BANGKOK: Enforcement, justice, economic and diplomatic leaders from Southeast Asia have gathered at the United Nations in Bangkok to discuss regional integration and crime challenges, as well as improvements to border management to help secure the region.
Arranged by the Thai government and the United Nations Office on Drugs and Crime (UNODC), the conference will consider and recommend ways to ensure Asean community security as the region evolves and becomes more interconnected and integrated.
To support consolidation of the Association of Southeast Asian Nations one of the world’s largest economic communities and trading blocs, countries of the region are currently carrying out major upgrades in air, road, rail and port infrastructure, as well as initiatives to ease border controls to increase cross-border movements of labor, capital and goods. These efforts are creating new economic and development opportunities, but at the same time they are highlighting differences and disparities between countries abilities to address transnational organized crime and related security challenges.
Worryingly, 2016 data presented by UNODC points to the fact that organized crime and terrorism challenges are continuing to expand and diversify in the Asean region, particularly where there are governance and capacity limitations.
This is the third year Thailand has partnered with UNODC to lead these regional discussions, part of an effort to support the commitment to border management in the Asean 2025: Forging Ahead Together strategy. Border management has also been identified as one of nine issues under the Asean Political-Security Community to be urgently addressed, and UNODC is leading UN efforts in the region in support of the Asean–UN Plan of Action signed in 2016 by Asean Secretary General Le Luong Minh and then UN Secretary General Ban Ki Moon.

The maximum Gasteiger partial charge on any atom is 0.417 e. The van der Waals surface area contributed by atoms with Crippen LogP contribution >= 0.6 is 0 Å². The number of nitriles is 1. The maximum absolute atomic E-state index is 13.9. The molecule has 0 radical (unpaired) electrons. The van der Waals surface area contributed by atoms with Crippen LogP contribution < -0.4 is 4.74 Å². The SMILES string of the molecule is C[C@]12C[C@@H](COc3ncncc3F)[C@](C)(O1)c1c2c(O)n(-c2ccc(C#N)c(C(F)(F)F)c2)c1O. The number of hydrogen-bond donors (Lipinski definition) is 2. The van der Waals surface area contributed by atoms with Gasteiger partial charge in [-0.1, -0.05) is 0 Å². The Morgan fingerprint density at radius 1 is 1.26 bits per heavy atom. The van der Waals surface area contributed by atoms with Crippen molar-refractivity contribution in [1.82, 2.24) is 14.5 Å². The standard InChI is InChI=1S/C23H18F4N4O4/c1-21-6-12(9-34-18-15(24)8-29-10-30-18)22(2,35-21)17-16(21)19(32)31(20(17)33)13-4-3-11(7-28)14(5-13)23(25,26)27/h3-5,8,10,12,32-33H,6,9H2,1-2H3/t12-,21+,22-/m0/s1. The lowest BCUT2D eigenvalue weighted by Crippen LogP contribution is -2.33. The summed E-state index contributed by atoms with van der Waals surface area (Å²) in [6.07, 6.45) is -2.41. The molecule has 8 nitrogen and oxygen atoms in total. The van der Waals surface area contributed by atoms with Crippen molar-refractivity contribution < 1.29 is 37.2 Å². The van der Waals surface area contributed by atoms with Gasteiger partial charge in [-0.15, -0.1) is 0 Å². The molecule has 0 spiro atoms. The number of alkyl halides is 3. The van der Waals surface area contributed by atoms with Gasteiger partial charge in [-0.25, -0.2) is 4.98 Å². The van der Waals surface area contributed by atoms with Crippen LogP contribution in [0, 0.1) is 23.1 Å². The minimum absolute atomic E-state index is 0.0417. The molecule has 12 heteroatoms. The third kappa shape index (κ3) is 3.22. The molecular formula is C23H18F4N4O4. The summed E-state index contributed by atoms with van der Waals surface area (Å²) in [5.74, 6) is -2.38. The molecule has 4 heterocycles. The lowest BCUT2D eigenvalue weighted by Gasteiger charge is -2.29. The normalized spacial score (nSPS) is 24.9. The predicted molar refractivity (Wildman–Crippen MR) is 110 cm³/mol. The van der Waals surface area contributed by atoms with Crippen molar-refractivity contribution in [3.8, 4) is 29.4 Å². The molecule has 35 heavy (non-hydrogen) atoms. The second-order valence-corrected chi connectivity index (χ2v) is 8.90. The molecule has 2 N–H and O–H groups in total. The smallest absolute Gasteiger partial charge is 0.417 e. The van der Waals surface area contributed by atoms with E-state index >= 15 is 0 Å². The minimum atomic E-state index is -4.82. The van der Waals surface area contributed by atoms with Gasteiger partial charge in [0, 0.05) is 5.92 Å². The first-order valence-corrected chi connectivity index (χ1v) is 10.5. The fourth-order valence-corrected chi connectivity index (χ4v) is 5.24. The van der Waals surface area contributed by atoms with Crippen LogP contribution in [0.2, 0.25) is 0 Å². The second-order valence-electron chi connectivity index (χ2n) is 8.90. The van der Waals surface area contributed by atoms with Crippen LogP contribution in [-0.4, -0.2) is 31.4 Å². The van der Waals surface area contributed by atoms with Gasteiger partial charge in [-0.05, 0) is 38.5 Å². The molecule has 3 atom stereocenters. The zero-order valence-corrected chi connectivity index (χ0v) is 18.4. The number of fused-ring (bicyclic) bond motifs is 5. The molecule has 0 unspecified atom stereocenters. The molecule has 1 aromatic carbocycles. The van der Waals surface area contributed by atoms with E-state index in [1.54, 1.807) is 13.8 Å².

“A key objective of the conference is to build momentum for improving regional border management to mitigate transnational crime and terrorism threats which are expanding and evolving as the region integrates,” said UNODC Deputy Executive Director Aldo Lale Demoz.
“Results of discussions here today will be channeled into relevant Asean decision making bodies, particularly the next Senior Officials’ Meeting on Transnational Crime [SOMTC] in Laos in a few weeks. Our regional office will also take the results into account, and our representative and a team of experts in border management and transnational crime will be at the SOMTC to present the latest data and our regional program which is designed in support of what Asean agrees. This is one of the most important agendas for us in Southeast Asia at the moment,” he added.
Expanding UNODC regional program support for border management is being discussed, along with port control and information units and improvements in the sharing of strategic information and intelligence, and deepening cooperation between enforcement and justice officials of the region.
“This event should provide momentum for integrated enforcement and justice strategies and programs that address a variety of transnational crime and security challenges. A good example is our network of border liaison offices that help countries and agencies communicate and collaborate both within countries and across borders,” Demoz said.